One of the most common ways to become a livestock farmer is to simply take a job on a livestock farm and learn the techniques and methods used to properly tend to livestock. You will need to have a strong stomach for some of the aspects of livestock farming, and you should be prepared for plenty of physical labor. It helps to be comfortable around animals, and it also helps to be prepared to work long hours on a daily basis.
While not usually necessary, you can pursue a post-secondary degree to become a livestock farmer. An associate's or bachelor's degree in relevant fields can prepare you for the tasks you will need to complete on a daily basis, though most people who work as livestock farmers do not have formal education pertaining to the job. Instead, a person is most likely to receive job training by working on a livestock farm. In most cases, a person who wants to become a livestock farmer will start by working menial jobs, usually entailing hard manual labor. As that person gains more skills and builds his or her knowledge base, other jobs may become available.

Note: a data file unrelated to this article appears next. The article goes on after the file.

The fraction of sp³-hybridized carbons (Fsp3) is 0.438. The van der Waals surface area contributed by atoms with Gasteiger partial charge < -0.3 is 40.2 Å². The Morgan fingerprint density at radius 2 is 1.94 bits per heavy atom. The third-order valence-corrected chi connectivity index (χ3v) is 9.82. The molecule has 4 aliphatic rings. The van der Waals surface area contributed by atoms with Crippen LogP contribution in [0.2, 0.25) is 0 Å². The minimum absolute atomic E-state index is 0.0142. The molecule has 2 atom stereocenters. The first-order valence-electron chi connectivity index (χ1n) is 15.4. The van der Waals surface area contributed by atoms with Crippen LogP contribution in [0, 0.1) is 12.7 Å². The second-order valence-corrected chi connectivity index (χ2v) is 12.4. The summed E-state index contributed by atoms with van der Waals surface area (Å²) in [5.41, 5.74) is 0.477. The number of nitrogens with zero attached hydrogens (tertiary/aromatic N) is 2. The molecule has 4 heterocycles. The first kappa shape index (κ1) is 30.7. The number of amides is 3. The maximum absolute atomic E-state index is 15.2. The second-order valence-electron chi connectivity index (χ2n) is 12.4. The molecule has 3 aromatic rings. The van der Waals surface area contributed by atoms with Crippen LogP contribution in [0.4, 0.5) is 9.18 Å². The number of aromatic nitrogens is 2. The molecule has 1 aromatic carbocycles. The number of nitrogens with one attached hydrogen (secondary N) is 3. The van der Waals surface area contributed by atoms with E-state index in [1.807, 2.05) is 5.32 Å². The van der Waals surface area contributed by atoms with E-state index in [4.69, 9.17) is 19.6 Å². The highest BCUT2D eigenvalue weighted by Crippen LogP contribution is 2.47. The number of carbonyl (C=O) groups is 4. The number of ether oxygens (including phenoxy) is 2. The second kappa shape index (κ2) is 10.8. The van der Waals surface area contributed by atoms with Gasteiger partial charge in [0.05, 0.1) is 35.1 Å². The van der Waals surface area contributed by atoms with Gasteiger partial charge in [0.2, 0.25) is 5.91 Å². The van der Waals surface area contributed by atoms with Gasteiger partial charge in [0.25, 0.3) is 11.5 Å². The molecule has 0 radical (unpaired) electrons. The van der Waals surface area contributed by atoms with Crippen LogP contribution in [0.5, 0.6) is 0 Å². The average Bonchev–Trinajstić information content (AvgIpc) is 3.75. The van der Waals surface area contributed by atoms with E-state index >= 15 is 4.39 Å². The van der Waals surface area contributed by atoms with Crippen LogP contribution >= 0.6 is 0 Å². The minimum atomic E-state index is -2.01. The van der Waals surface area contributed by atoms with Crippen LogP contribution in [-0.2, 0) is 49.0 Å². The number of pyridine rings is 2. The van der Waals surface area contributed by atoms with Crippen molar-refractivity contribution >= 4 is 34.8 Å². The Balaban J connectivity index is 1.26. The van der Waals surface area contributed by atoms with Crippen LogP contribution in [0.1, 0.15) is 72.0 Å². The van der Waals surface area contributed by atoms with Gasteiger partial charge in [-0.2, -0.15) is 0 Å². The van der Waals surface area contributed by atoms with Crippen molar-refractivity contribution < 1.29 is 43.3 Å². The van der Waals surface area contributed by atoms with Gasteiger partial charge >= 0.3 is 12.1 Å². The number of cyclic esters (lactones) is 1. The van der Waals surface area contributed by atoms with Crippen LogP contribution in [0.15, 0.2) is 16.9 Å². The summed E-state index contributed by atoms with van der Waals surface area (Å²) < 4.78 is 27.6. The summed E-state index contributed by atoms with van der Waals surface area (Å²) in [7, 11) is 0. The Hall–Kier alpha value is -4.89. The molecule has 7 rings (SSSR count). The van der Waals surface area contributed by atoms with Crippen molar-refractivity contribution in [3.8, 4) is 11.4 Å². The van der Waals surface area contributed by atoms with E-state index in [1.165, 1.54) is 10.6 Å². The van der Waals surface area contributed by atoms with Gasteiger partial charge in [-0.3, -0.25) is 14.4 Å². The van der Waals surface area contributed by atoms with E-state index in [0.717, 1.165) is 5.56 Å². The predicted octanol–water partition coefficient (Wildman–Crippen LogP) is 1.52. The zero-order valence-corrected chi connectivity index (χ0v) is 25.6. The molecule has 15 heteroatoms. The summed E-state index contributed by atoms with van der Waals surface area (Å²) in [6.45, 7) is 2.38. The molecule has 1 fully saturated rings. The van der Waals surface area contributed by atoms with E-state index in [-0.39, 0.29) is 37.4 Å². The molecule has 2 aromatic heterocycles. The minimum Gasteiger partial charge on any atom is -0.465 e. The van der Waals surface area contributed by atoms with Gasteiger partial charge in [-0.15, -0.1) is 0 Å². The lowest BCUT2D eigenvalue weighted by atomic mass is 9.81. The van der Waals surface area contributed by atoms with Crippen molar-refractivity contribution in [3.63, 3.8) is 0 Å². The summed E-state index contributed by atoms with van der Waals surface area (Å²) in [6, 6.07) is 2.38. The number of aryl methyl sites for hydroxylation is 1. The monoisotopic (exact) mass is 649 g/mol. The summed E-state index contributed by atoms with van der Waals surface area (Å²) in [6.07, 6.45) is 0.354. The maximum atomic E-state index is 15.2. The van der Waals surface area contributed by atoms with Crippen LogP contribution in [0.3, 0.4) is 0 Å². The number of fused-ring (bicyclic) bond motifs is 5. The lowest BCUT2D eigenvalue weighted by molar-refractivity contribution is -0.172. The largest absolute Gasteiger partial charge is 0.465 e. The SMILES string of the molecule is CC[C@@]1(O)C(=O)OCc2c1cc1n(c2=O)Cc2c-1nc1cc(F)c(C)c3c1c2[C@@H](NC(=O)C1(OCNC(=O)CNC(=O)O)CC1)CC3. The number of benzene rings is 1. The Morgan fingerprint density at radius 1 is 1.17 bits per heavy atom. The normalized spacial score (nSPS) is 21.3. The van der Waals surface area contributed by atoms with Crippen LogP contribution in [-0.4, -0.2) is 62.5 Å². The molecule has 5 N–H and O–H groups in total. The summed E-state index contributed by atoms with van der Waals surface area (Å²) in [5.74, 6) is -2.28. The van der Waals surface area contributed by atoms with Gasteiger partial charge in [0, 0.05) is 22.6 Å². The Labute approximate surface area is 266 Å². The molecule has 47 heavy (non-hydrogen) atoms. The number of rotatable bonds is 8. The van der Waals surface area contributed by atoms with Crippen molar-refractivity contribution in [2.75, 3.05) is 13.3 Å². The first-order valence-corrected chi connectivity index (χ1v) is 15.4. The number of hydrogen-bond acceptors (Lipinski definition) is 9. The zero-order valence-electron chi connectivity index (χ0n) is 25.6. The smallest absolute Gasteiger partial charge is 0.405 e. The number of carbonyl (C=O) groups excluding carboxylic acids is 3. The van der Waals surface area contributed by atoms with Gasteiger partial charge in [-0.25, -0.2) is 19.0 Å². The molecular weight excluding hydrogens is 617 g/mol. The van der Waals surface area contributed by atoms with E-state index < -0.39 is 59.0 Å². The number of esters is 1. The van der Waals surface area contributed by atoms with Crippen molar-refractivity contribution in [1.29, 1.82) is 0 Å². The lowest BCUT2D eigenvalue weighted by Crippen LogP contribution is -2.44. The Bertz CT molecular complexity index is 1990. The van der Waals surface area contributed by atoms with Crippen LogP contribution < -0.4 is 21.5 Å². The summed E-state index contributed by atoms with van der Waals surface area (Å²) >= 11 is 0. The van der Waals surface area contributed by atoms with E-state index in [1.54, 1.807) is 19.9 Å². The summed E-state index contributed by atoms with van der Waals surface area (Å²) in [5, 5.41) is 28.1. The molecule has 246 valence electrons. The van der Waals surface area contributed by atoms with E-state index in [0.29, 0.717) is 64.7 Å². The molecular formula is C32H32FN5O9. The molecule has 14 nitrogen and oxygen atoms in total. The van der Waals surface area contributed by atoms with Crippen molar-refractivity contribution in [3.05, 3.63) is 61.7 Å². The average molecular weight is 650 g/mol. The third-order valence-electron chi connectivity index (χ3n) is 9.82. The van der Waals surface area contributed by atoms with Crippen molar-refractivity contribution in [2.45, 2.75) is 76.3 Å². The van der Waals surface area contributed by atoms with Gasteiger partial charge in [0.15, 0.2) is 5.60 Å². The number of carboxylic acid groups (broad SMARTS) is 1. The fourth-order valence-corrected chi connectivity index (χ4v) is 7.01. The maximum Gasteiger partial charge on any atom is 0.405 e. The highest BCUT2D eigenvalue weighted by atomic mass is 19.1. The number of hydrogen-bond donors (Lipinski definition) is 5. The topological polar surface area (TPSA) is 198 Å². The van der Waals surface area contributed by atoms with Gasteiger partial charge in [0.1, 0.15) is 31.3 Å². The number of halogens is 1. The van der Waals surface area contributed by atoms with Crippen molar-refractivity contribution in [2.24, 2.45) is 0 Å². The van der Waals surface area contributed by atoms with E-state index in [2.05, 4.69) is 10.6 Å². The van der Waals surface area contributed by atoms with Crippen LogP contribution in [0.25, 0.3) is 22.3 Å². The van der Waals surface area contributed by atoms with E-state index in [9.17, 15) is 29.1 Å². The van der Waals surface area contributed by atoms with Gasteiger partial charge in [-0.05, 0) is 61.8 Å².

The livestock farmer is likely to work with heavy machinery, so learning how to use these machines properly is an essential step if you want to become a livestock farmer. Such machines can be very dangerous, so it is best to learn how to use them properly under the guidance of an experienced farmer. The safety and health of the animals being tended to is also of the utmost importance to ensure the livestock does not get sick or die prematurely. The overall goal is to keep the livestock healthy so they can serve their purposes: much of the cattle will be sold, slaughtered, or used as work animals.
If you want to become a livestock farmer on your own rather than working on someone else's farm, you will need a substantial monetary investment and a fair amount of research before you begin. Starting a farm from scratch can be very expensive, and it is important to research local laws and regulations pertaining to the practice. You may also need to apply for and obtain certifications pertaining to livestock farming in your area, and you will very likely need to gain some business skills, such as managing a payroll, paying taxes, hiring and firing employees, and so on.